On Wednesday, the Boston City Council voted unanimously to create a five-person task force that will study how the city government can provide reparations to black Bostonians.
Slavery was abolished in Massachusetts in 1780, more than 80 years before the Civil War, but supporters of reparations contend Boston has a racist history that blocked opportunities for black Bostonians. A wide wealth gap still exists today because of it, they claim.
In the famous and historical city, founded by English Puritans in 1630, black Bostonians currently comprise 23% of the city’s population of 654,000. White residents comprise 50%, according to U.S. Census figures from 2021.
Rasheed Walters, a Boston business owner and Project 21 member, predicts the reparations will never happen, and Democrats quietly know it, because the issue of ancestry is so complex because of family ancestry and ties to slavery.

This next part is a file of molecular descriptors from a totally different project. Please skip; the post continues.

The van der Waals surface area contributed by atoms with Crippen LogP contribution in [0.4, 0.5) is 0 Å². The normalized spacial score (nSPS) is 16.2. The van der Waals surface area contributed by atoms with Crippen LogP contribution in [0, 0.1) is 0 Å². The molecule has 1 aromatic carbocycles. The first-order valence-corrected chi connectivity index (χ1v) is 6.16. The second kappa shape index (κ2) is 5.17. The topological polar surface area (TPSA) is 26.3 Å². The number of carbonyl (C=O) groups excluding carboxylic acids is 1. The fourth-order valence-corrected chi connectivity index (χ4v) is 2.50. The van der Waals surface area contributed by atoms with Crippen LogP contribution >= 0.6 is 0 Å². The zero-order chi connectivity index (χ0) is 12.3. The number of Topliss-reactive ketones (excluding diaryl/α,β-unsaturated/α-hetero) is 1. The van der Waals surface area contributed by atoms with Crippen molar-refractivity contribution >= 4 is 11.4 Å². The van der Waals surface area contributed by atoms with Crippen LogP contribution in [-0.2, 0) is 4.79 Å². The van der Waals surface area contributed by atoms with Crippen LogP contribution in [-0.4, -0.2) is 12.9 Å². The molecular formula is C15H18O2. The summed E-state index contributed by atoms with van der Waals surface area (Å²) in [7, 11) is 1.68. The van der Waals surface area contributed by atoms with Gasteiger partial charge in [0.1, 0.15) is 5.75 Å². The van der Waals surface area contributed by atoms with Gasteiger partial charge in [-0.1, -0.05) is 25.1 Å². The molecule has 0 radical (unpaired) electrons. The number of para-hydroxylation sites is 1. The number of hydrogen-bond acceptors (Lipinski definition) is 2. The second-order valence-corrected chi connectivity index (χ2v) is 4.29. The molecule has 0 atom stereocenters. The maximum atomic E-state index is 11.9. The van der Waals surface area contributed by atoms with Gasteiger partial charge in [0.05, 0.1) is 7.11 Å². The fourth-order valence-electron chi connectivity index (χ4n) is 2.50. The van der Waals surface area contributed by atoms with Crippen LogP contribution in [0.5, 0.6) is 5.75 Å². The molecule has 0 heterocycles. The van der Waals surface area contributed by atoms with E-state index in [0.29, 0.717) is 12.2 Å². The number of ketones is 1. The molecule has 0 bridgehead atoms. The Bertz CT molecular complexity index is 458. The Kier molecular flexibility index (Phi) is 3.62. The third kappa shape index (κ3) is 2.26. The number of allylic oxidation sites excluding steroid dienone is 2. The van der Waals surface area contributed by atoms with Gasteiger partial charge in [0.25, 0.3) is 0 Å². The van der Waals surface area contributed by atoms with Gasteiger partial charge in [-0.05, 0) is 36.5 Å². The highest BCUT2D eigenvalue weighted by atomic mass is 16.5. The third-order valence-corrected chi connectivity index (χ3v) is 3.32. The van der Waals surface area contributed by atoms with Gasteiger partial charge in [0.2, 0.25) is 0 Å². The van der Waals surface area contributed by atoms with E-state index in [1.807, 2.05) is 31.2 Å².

“I'm not eligible for reparations,” he tells AFN. “Why? Because my family is from the Caribbean.”
AFN has reported the State of California has a "Reparations Task Force" that wants $223,000 for blacks who have ties to slavery in a state where slavery was never legal.
This week, an activist demanded California give $350,000 to those black descendants and $250,000 to black-owned businesses, Fox News reported.
Walters, a Boston native, says groups such as the NAACP stir up racial strife with their grievances but its leaders can’t point to how they have helped blacks improve their lives in the city.
“The Boston public schools are terrible. There are people unenrolling their children in record numbers,” Walters says. “The schools aren't safe.”
Politics in Boston mirrors most large U.S. cities, where Democrats still maintain political power, and have for generations, despite violent crime, political corruption, and terrible public schools.